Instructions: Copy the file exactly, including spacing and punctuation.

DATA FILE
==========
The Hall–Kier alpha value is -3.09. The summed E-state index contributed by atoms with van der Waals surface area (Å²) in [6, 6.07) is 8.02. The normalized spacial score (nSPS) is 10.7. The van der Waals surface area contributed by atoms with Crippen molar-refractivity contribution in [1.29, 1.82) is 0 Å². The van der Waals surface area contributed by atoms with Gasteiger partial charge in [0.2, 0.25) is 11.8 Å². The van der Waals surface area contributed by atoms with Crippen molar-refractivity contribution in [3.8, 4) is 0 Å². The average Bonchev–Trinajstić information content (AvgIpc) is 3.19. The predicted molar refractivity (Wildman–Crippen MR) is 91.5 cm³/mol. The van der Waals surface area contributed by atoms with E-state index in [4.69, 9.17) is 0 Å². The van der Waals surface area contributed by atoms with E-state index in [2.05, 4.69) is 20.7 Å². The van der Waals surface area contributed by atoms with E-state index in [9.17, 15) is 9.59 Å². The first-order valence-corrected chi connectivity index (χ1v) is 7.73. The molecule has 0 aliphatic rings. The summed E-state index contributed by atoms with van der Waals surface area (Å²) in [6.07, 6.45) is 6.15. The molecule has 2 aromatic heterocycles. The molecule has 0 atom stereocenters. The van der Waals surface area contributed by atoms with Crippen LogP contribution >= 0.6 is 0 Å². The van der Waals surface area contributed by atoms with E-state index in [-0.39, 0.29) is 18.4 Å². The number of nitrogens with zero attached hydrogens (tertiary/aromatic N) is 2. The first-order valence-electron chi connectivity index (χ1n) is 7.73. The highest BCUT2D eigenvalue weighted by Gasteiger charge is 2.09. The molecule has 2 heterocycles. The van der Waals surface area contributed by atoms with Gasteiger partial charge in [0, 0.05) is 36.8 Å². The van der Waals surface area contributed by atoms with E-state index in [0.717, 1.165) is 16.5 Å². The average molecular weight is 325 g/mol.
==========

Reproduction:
The Hall–Kier alpha value is -3.09. The summed E-state index contributed by atoms with van der Waals surface area (Å²) in [6, 6.07) is 8.02. The normalized spacial score (nSPS) is 10.7. The van der Waals surface area contributed by atoms with Crippen molar-refractivity contribution in [1.29, 1.82) is 0 Å². The van der Waals surface area contributed by atoms with Gasteiger partial charge in [0.2, 0.25) is 11.8 Å². The van der Waals surface area contributed by atoms with Crippen molar-refractivity contribution in [3.8, 4) is 0 Å². The average Bonchev–Trinajstić information content (AvgIpc) is 3.19. The predicted molar refractivity (Wildman–Crippen MR) is 91.5 cm³/mol. The van der Waals surface area contributed by atoms with E-state index in [4.69, 9.17) is 0 Å². The van der Waals surface area contributed by atoms with E-state index in [2.05, 4.69) is 20.7 Å². The van der Waals surface area contributed by atoms with E-state index in [9.17, 15) is 9.59 Å². The first-order valence-corrected chi connectivity index (χ1v) is 7.73. The molecule has 0 aliphatic rings. The summed E-state index contributed by atoms with van der Waals surface area (Å²) in [6.07, 6.45) is 6.15. The molecule has 2 aromatic heterocycles. The molecule has 0 atom stereocenters. The van der Waals surface area contributed by atoms with Crippen LogP contribution >= 0.6 is 0 Å². The van der Waals surface area contributed by atoms with E-state index in [-0.39, 0.29) is 18.4 Å². The number of nitrogens with zero attached hydrogens (tertiary/aromatic N) is 2. The first-order valence-electron chi connectivity index (χ1n) is 7.73. The highest BCUT2D eigenvalue weighted by Gasteiger charge is 2.09. The molecule has 2 heterocycles. The van der Waals surface area contributed by atoms with Gasteiger partial charge in [0, 0.05) is 36.8 Å². The van der Waals surface area contributed by atoms with E-state index in [0.717, 1.165) is 16.5 Å². The average molecular weight is 325 g/mol.